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GI hormones are chemical messengers that are involved in several aspects of physiological functions of the canal, as well as the regulation of secretion, absorption and digestion, and gut motility. GI hormones are an oversized family of peptides and are secreted by endocrine cells that are cosmopolitan throughout the GI tissue layer and exocrine gland. Gastrin, secretin, and cholecystokinin (CCK) were the primary discovered gut hormones, and as of nowadays, there are over fifty gut internal secretion genes and a large number of bioactive peptides.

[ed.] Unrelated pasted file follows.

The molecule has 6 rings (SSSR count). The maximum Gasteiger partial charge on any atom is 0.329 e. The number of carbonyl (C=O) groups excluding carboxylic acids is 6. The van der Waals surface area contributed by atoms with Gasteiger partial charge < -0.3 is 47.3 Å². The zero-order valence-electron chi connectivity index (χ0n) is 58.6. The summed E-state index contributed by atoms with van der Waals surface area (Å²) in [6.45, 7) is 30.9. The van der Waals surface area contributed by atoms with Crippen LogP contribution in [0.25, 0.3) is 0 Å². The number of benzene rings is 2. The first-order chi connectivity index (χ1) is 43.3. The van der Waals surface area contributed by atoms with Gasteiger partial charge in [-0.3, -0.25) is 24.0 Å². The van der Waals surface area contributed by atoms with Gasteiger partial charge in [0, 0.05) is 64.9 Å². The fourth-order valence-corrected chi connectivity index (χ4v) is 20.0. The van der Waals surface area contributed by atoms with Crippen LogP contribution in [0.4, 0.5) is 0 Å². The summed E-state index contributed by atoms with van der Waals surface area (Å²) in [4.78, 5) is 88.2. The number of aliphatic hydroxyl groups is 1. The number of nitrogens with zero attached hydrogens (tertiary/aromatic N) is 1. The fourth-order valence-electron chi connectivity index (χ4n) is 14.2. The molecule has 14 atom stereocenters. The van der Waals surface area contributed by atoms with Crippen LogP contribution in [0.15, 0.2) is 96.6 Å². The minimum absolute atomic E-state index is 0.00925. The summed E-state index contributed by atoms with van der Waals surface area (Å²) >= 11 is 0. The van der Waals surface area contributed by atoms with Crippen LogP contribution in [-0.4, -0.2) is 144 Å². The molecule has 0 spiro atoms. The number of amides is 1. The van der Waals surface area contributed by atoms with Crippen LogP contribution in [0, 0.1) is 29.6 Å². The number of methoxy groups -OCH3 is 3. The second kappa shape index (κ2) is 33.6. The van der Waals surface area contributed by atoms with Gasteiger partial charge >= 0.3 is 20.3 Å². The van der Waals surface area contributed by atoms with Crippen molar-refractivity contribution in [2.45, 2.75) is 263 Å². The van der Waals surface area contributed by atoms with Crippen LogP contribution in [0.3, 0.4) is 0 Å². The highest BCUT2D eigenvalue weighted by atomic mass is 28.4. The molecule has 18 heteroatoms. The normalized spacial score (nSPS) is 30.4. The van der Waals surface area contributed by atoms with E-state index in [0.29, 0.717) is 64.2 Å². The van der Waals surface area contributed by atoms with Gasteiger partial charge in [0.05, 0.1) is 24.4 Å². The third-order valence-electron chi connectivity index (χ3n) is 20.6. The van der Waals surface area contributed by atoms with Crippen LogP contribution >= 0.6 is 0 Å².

The classical GI hormones are secreted by epithelial cells lining the lumen of the stomach and small intestine. These hormone-secreting cells - endocrinocytes - are interspersed among a much larger number of epithelial cells that secrete their products (acid, mucus, etc.) into the lumen or take up nutrients from the lumen. GI hormones are chemical messengers that are implicated in many aspects of physiological functions of the gastrointestinal tract, including the regulation of secretion, absorption and digestion, and gut motility.
Related Journals of Gastrointestinal Hormones
Journal of Steroids & Hormonal Science, Hormones and Cancer, Vitamins and Hormones, Frontiers of Hormone Research.